Scanning b&w film is an entirely separate skill set from traditional darkroom work. Check the archives - there's an entire section devoted to this issue and contains lots of good tips for getting the best results from scanning.
  7. Grain doesn't change with age of film. What happens with expired film is some loss of speed and perhaps contrast.

    Developer doesn't increase grain due to age. What happens is some loss of efficacy, which can be compensated by increased development time.

    Grain is due to choice of developer and push processing.

    For 1600 perhaps you should use tmax 3200 or the ilford equivalent. You'll have much less of a push given the nominal iso of 1000 for these films.
  8. Acufine and Diafine. nuff said
  9. When you compare samples on the net, make sure you're comparing the same size negatives. The low grain samples you found might be medium format or even large format shots, and grain will be much less of an issue. Also, nothing stops people from running noise reduction on their scans, so that may also be a contributing factor to the difference you saw. Of course, nothing stops you from doing the same if you thing the grain here is a little heavy.
  10. FWIW, HP5+ in Microphen was grainier than I'd expected too, even pushed to only 800. But the resolution was very good, as it is in your sample photo. Look at the definition of the eyelashes and tiny capillaries in the eye.
    It's a question of which characteristic is most important to you. And if you plan to scan rather than print conventionally you should gear your materials toward that. I found that TMY at 1600 in Microphen scanned well with reasonable grain and good definition.
  11. Thank you all for your help!
    After some more reading in the archives I tried several different scanning techniques. The best effect had reducing the analog gain of the light source to 0.25 in Vuescan - the Histogram looks better than before, but the grain is just a tiny bit better/smaller and less contrasty. I really do think that the design of the LS-5000 contributes at least somewhat to the coarse grain, but as you all said, there are many different factors to that.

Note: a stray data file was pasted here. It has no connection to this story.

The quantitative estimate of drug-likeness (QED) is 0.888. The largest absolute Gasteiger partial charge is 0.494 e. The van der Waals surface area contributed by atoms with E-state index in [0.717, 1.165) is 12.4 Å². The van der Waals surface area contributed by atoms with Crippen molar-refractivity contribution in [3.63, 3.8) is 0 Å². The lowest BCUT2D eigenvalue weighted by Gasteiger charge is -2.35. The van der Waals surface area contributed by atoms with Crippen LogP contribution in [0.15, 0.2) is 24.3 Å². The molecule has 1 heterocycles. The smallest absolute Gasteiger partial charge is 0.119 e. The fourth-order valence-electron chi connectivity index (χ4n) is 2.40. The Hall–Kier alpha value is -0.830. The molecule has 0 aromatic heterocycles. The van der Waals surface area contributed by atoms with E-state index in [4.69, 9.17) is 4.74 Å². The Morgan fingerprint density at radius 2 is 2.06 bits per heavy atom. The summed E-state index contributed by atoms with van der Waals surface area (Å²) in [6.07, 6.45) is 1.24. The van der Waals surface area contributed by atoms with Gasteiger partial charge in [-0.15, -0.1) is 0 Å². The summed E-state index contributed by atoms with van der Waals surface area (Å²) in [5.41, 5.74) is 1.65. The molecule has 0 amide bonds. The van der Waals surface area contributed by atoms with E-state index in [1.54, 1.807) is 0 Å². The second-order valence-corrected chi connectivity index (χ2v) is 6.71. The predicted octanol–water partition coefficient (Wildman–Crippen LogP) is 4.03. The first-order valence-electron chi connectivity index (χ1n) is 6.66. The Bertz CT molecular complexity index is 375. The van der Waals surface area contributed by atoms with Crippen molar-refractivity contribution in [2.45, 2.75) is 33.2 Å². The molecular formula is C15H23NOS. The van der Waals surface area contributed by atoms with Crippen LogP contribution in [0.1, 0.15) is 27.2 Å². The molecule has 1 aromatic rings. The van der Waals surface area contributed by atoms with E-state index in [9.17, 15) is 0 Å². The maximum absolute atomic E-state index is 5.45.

I also tried using Noise Ninja and GEM, which both produced results not to my liking - too much smearing.
    For the next pictures I will experiment with TMY2/Microphen and Neopan 1600 and try to compare my results to the Delta 400.
    Thanks again,
  12. Today I tried scanning the negatives with Nikon Scan - and voila, I got better results. Somehow, it seems, does Vuescan some sort of sharpening or processes the image data in a way which enhances the grain somewhat. I get more "white dust grain" in the shadows with Vuescan that with Nikon Scan. For the record: I used the positive and the negative mode in Vuescan, with identical results - no sharpening, no roc, no gem no whatever. With Nikonscan I only used the positive mode and converted to black and white using Photoshop (just desaturation, the rgb channels looked quite the same regarding grain and tones) - again, no sharpening or fancypants postprocessing. The overall tones seem to look better, too, regardless of postprocessing of course.

    Here is a new 100% crop (probably not the very best example, but there is a visible difference - not only on 1:1 view):

    And after using a GEM setting of 2 in Nikonscan:

    Enough pixel peeping for today ;-)
  13. Delta Pro 400 is a great film if you want to minimize grain, and you can probably do better with DD-X (Ilford's recommended developer for Delta Pro) or Clayton F76. The times I put film through F76 I got thin negs that scanned very well.
  14. I like it!
    I'd crop out the lady on the left and see how the image would turn out.
  15. This film is grainy under all circumstances, it is a retro film, less sharp and more grainy that the original Tri X of 1954. Almost as grainy as Ilford HPS of 1952.
    Use new TMY, it is the finest grain, sharpest 400 speed film ever made. Stop under exposing film, it sucks and gives lousy shadow detail.